What kind of hardware do you use ? (CPU, RAM, HD RPM (5400,7200 etc) ?
it could be that the limit is given by your hardware, usually LS on Windows is quite efficient, under high polyphony load
I had less dropouts and clicks than using NI Kontakt.
My tests usually consist in playing classical piano midi pieces which use lots of sustain and therefore often push the polyphony to
the limits. my 2GHz dualcore intel laptop usually can deliver 200 voices without too much trouble, the disk is only 5400rpm so
it is a limiting factor.
BTW having not Reaper handy at the moment could you please briefly enumerate the steps that an user needs to
perform in order to route LS audio outs into Reaper via ReaRoute ?
eg .. start reaper, start LS, change these settings etc .. (which version of reaper you used etc)
I'll put your name in the HOWTO credits (if you are not against
The hardware is definitely limiting. This machine is a spare for experimenting. That's why I'm not too worried at this stage.
Its quite a reasonable Asus MB with a P4 3.4 GHz CPU and 1Gb RAM. The hard drive is an old 10G IDE I had lying around so that is definitely a problem. I'll put a decent SATA drive in when I can afford it. It's running XP Pro SP2. Soundcard is a cheap CMI using Dogbert's WDM drivers rather than the manufacturers.
I know the hardware is near useless in this configuration for anything serious. The LS window gives me lots of "Max voice thefts per audio fragment reached".
I'll try and describe what I did to get it going. If you can use it somehow then go right ahead. I'm happy to add to the sum total of knowledge in however small a way.
1. Install Reaper (I'm using 2.148). Make sure that when you are asked what components to install you open Additional Items and tick ReaRoute ASIO driver. It is not installed by default.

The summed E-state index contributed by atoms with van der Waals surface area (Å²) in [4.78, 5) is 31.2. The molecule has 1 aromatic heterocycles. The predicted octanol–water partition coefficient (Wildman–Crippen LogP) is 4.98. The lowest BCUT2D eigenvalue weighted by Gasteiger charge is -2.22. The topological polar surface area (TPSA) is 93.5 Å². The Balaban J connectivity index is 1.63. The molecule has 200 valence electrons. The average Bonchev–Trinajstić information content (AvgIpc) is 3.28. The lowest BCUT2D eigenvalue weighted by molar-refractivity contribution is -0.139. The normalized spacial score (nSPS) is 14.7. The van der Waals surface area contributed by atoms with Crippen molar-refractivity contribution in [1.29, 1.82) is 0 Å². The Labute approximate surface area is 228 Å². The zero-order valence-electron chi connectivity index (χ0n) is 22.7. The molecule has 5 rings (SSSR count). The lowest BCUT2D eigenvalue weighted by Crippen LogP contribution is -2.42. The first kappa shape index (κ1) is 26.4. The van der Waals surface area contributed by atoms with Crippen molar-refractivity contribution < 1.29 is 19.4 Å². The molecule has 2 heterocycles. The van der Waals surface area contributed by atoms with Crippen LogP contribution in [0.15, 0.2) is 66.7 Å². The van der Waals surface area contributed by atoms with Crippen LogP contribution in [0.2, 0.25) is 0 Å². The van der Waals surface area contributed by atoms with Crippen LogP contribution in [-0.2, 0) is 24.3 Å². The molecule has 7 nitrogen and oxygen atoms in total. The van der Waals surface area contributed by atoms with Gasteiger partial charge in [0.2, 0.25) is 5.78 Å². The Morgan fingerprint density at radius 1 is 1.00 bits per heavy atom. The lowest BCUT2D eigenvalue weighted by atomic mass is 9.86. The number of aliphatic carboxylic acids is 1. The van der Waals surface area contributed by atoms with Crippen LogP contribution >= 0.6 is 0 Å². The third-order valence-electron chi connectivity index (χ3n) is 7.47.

2. Start Reaper and go to Options -> Preferences -> Audio -> Devices and set it up to use your soundcard drivers (Mine are WDM drivers but you might have something else.)
3. Add a track and record arm it (R button). Also turn on record monitoring for that track with the button with the speaker on it.
4. Right-click the level meter/input name area on the bottom half of the track panel and you will be able to select the inputs for the track. ReaRoute has 16 tracks available which can be used in pairs for stereo input. Choose the input channels you want to use for the track. (Note that Reaper numbers the tracks 1 - 16 while LS numbers 0 - 15. You'll need this info to match tracks in the sampler output to ReaRoute inputs.)
5. Start LinuxSampler then your preferred front end. (I use Jsampler) NOTE: Reaper must be open first for the ReaRoute drivers to be available.
6. Setup your MIDI inputs as normal.
7. Create an ASIO audio output and you should see the ReaRoute drivers available as the soundcard. ReaRoute looks to LS like a 16 channel soundcard.
8. Create a new sampler channel and load an instrument.
9. Check that the channel routing is correct according to what you set previously in Reaper's track (remembering the numbering). I used LS channels 0 and 1 which correspond to ReaRoute 1 and 2 in Reaper.
Now you should be good to go.
You can add more channels/instruments and send them to the same tracks or add more tracks in Reaper (the same way as above, selecting different ReaRoute inputs) to send your instruments to different tracks.
Each track in Reaper can have its own FX (VST and/or DX) and so can the master.
If you want to use FX sends in LinuxSampler, they can be routed to any tracks you have set up in Reaper.
(I use the FX sends on their own because my virtual organ sends expression information via MIDI 11. This is the MIDI controller I chose in the FX sends and then route that to the Reaper channels rather than sending the main outputs.)
(An additional note to any Miditzer users who may read this. Once setup, you need MidiYoke or similar to get the outputs from Miditzer and into LS. Once you have done this, Open the Miditzer Settings and choose appropriate outputs. I had to close the Settings dialogue to save those settings, then open and close the Settings once more. Miditzer then sends a bunch of MIDI commands that seems to connect all the appropriate MIDI channels properly. Once you have done this, from then on whenever you start Miditzer just open and close the Settings and it will reconnect. You must also make sure that the instruments you set up in LS are on the correct MIDI channel for the rank.)
Hope this helps in some way. Feel free to edit anything you want to use.